You’ve got to keep up with the crowd. That’s right, you. I’m not sure what rulebook you’ve been following, but man…didn’t anyone tell you? Protests are not cool anymore. It’s probably best that you avoid them from now on. When you’re trying to be the hippest of the hip, standing around in a group of people who actually come out and say that they don’t like war is just bad form.
The very fact that people showed up to protest the war last Saturday is appalling. I’m not particularly conservative when it comes to trends; I know that in some states it’s now okay to wear white after Labor Day. That’s their prerogative. But this, this is just going too far.
In trying to explain this phenomenon, I considered the fact that many trends resurface 20 or 30 years after their heyday. For example, this campus has now officially been taken over by the leggings of the ’80s — of course, tastefully modified to mesh with the current fashions — and plastic-rimmed glasses are once again quite chic. However, this theory doesn’t hold in the case of protesting. It’s definitely on the downswing. By numbers alone, we know that it can’t possibly be making a comeback.
But I think I have a pretty good idea why this might be. As one of the first generations to be practically pampered by our baby boomer parents, we have different interests these days. For example, watching TV. Who doesn’t like a good episode of Lost or Grey’s Anatomy? Clearly, the values and lessons we learn by watching shows such as these are much more beneficial than standing around and hoping that a bit of peace might just meander our way. Shows such as these are highly instructive. You could practically be a surgeon after watching Grey’s Anatomy! The profession should be seeing a major rise in job applications, all due to this humble TV show.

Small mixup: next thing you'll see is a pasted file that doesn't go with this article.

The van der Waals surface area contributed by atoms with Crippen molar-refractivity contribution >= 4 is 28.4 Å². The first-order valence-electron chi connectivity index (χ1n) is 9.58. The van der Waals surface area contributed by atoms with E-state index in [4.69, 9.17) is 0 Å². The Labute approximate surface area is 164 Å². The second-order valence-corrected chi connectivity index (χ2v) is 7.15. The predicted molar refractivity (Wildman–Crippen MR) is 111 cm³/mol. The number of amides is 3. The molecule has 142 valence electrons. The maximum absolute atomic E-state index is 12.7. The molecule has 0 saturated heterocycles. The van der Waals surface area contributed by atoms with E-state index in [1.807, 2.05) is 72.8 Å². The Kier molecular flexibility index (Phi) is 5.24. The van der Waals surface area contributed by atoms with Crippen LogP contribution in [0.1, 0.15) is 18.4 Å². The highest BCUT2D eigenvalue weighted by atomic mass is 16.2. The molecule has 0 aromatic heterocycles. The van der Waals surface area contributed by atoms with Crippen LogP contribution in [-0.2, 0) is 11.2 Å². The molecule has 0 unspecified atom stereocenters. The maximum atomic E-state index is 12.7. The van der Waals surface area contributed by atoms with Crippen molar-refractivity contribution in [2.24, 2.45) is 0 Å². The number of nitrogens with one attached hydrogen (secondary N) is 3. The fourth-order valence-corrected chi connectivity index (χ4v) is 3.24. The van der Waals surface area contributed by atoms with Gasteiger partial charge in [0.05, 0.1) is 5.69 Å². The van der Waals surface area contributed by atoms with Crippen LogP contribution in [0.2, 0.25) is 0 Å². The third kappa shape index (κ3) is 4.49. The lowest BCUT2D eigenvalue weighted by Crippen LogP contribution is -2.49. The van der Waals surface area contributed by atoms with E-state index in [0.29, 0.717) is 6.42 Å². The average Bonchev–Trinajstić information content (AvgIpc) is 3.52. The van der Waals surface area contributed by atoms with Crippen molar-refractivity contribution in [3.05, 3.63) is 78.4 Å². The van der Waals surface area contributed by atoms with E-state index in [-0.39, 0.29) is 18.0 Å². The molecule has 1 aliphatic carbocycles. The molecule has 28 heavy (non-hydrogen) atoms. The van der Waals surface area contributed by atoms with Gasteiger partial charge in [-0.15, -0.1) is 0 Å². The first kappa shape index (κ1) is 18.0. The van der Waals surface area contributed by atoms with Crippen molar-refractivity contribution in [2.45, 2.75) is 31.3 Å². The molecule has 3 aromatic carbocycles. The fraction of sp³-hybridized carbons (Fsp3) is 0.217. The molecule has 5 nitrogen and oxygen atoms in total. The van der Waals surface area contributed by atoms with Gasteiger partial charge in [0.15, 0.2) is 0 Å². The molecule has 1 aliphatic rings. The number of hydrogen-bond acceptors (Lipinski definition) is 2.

Another possibility is that Oberlin students are, first and foremost, that. Students. Usually, a good weekend — when we’re not catching up on our TV — involves writing a 20-page paper, finding a potential cure for cancer and composing the score for a full-scale opera. Protests? Who has time? Academics are where it’s at. We’re literally buying our time here, so it’s usually best to do everything possible at once, even if it means doing illicit substances to sustain such activity.
Furthermore, those places which cultivated and nurtured those former activists with their seitan and tofu — the co-ops — aren’t really cool anymore either. Harkness still has empty beds, for goodness’ sake. If that doesn’t say it, then what does? So my message to you is simple: stay away from the protests. Unless you actually want to be the black sheep of your generation, it might make your social life a little easier if you just let things be.
Laurel Fuson has been attending Quaker meeting all her life, and as a Quaker works to promote peace whenever possible and reasonable. She has been a part of various protests and vigils.